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Last Updated: Oct 11, 2012 - 10:22:56 PM
Prostate Cancer Channel

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Latest Research : Cancer : Prostate Cancer

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New Advances in Prostate Cancer Treatment

May 15, 2005 - 2:23:00 AM
Toremifene May Reduce Cancer Risk in Men with Precancerous Prostate Cells

[RxPG] In a multicenter phase IIb study, the hormone drug toremifene (Acopodene) reduced the risk of prostate cancer development by nearly half in men with prostatic intraepithelial neoplasia (PIN), a precancerous condition that can progress to prostate cancer.

“This is the first time that a drug has shown promise for lowering the incidence of prostate cancer in men with PIN,” said lead author David Price, MD, Director of Urologic Oncology and Clinical Research at Regional Urology, LLC in Shreveport, Louisiana. Toremifene, a hormonal therapy commonly used to treat women with advanced breast cancer, may work by blocking a particular estrogen receptor that has been implicated in prostate cancer development.
While PIN does not always lead to prostate cancer, prostate cancer usually develops in men with PIN. Approximately 10% of men who undergo prostate biopsies are diagnosed with PIN, and more than 30% of men with PIN will be diagnosed with prostate cancer within a year. Currently, there is no effective treatment for PIN – men with this condition receive periodic biopsies, and many live with a fear of developing cancer. Prostate cancer is the most common cancer in men in the United States – more than 200,000 cases are expected to be diagnosed in 2005.

In this study, 514 men with PIN were randomly assigned to receive 20 mg, 40 mg, or 60 mg of toremifene or a placebo for one year, undergoing prostate biopsies at six and 12 months. The trial was completed in May 2004.

The cumulative incidence of prostate cancer was 31.2% in the placebo group at one year. Patients treated with 20 mg of toremifene for six months had a 22% reduction in prostate cancer, while patients who completed an entire year of treatment had a 48% reduction in prostate cancer risk (24.4% cumulative incidence). For the groups that received 40 mg and 60 mg of toremifene, the 12-month incidence of prostate cancer was also lower, but not statistically significant (18% and 25.3% risk reductions, respectively).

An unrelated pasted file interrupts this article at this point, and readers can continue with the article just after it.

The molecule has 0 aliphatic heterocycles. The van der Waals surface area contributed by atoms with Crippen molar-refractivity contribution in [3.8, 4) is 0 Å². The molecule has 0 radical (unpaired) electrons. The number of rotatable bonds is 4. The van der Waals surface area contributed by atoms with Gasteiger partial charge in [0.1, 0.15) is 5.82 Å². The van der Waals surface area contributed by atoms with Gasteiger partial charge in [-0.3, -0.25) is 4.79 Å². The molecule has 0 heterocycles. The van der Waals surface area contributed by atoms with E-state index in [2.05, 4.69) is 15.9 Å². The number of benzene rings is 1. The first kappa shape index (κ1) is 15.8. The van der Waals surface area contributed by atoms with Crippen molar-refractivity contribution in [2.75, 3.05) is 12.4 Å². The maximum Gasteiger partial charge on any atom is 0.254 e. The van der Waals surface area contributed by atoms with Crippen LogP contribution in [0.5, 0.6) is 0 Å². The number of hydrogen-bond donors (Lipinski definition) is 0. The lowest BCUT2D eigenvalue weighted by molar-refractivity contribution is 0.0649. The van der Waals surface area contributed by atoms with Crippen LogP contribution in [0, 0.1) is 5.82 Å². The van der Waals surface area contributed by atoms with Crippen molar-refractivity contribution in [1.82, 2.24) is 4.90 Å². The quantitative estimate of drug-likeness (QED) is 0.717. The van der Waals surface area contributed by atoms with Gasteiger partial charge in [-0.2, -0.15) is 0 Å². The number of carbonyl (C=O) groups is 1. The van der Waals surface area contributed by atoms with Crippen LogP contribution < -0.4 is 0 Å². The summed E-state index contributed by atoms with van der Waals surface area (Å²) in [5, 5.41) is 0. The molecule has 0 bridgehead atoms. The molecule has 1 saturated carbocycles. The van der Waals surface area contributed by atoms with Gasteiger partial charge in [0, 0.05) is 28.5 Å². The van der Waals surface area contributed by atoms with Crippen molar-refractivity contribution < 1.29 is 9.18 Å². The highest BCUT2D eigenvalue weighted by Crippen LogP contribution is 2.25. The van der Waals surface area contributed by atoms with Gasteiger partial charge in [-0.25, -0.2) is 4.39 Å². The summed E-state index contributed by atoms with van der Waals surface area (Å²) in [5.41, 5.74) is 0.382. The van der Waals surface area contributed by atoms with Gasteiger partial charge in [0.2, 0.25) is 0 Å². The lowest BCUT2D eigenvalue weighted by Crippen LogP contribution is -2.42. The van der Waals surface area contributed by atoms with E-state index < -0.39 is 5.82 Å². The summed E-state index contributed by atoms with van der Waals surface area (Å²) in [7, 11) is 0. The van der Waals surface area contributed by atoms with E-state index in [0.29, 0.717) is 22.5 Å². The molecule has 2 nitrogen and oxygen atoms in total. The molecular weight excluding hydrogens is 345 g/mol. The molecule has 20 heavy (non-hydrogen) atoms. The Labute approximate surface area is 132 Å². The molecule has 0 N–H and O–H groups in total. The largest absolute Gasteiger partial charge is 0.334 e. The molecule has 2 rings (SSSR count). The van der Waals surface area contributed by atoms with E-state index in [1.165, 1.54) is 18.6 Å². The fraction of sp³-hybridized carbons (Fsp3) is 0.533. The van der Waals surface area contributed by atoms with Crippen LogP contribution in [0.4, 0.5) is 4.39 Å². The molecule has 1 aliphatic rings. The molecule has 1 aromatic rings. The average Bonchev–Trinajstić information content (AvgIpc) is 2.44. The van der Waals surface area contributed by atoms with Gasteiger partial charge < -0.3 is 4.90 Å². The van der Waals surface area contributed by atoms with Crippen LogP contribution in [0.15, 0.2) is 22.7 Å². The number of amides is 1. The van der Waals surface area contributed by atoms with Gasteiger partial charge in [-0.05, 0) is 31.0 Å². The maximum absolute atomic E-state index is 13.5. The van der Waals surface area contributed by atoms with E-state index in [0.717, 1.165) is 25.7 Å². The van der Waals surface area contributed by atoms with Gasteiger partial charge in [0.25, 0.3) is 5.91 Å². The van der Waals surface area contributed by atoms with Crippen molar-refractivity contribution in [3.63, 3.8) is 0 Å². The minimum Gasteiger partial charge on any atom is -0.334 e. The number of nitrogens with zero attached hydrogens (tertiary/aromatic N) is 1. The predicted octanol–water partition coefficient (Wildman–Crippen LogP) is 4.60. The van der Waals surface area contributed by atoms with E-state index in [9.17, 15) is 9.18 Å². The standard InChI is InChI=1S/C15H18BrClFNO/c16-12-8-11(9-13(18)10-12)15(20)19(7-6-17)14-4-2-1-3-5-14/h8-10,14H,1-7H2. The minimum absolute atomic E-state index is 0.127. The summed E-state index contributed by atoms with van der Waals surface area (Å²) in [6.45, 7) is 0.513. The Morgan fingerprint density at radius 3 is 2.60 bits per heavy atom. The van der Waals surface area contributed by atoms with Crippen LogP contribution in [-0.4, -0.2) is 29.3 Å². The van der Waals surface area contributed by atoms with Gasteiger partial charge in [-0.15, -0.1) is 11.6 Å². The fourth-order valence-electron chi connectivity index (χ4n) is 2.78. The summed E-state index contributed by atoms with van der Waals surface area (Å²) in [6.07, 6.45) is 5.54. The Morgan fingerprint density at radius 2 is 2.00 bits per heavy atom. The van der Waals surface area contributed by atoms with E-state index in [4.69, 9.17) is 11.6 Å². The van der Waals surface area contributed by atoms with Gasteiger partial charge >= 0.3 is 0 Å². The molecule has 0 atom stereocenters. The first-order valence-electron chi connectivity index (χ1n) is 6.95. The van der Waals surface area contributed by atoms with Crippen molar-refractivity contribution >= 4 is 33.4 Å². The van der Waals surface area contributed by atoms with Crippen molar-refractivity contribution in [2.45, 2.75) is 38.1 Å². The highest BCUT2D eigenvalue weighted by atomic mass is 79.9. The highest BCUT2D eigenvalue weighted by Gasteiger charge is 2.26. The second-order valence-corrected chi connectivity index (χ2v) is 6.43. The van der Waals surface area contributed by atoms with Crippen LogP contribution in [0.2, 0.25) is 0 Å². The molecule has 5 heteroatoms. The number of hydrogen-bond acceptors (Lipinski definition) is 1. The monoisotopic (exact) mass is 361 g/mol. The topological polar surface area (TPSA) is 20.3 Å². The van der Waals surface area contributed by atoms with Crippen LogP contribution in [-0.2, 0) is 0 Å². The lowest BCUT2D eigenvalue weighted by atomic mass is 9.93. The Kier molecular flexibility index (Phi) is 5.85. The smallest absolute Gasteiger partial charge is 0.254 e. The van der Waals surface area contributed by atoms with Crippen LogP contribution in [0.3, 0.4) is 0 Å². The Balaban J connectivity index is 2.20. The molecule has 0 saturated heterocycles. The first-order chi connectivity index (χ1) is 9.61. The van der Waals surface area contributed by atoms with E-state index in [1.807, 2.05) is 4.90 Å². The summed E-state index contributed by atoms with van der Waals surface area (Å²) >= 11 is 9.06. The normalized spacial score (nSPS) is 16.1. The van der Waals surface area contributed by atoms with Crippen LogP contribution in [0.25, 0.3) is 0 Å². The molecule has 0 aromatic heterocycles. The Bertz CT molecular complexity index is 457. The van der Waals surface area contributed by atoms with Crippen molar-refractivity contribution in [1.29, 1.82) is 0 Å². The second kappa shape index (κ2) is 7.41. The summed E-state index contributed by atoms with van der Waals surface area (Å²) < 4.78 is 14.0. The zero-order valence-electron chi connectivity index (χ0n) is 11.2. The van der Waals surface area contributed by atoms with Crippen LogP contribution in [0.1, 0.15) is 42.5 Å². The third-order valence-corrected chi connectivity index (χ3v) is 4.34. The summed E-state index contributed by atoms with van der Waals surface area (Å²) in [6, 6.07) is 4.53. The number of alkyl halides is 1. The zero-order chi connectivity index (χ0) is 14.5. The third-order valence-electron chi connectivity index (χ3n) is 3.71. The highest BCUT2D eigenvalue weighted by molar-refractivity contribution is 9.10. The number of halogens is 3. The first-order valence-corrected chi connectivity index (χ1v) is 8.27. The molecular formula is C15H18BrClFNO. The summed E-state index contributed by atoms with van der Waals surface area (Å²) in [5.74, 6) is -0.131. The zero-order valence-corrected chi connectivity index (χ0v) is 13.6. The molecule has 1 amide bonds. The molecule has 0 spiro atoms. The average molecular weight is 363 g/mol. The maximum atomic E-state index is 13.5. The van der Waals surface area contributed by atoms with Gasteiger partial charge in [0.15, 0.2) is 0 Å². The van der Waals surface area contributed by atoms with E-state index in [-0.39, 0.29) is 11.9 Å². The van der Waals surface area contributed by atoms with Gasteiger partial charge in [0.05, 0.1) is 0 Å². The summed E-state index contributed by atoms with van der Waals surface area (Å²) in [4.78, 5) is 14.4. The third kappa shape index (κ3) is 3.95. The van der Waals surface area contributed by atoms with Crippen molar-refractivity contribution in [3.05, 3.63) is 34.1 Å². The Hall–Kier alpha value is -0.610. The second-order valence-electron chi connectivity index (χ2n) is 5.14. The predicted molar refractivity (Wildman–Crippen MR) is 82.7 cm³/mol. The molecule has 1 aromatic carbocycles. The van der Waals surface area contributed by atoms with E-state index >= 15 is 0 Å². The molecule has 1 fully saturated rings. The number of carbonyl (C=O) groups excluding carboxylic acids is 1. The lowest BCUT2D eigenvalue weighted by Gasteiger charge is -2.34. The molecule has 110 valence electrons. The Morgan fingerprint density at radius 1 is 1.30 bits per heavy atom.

Toremifene was generally well tolerated, with the incidence of adverse events occurring at a similar rate in the toremifene-treated groups as the placebo group; the exception was fatigue, which occurred in 5% of patients treated with toremifene versus 3% of the placebo group.

“While these data are promising, more clinical trials are needed to determine whether toremifene should be widely prescribed to men with prostatic intraepithelial neoplasia,” Dr. Price added.

Publication: American Society of Clinical Oncology Annual Meeting
On the web: www.asco.org 

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 Additional information about the news article
Double-Blind, Placebo-Controlled Trial of Toremifene for the Prevention of Prostate Cancer in Men with High-Grade Prostatic Intraepithelial Neoplasia

D. Price, B. Stein, E. Goluboff, P. Sieber, D. Bostwick, G. Barnette, R. Boger, M. S. Steiner

Background: Toremifene, a selective estrogen receptor modulator (SERM) marketed for the treatment of breast cancer, appears to have promise in preventing prostate cancer. A randomized, double-blind, placebo-controlled study was conducted to determine the incidence of prostate cancer in men with high-grade prostatic intraepithelial neoplasia (PIN) treated with toremifene.

Methods: 514 patients with high-grade PIN and no evidence of prostate cancer at study entry were randomized to oral toremifene 20, 40, or 60 mg or placebo QD for 12 months. Patients were rebiopsied at 6 and 12 months (minimum 8 cores per biopsy). Initial and subsequent biopsies were evaluated by a central pathologist (Bostwick Laboratories) for diagnosis of high-grade PIN and prostate cancer. Cumulative risk reduction and 12-month point-estimate risk reduction were compared between each toremifene group and placebo with Mantel-Cox and Cochran-Mantel-Haenszel, respectively, stratified by study center.

Results: The number of evaluable patients (defined as having one on-study biopsy and being compliant with the protocol) was 447. Prostate cancer was diagnosed among significantly fewer patients taking toremifene 20 mg compared with placebo during the study based upon both 6-month and 12-month biopsy data (24.4% vs. 31.2% cumulative incidence, p<0<0
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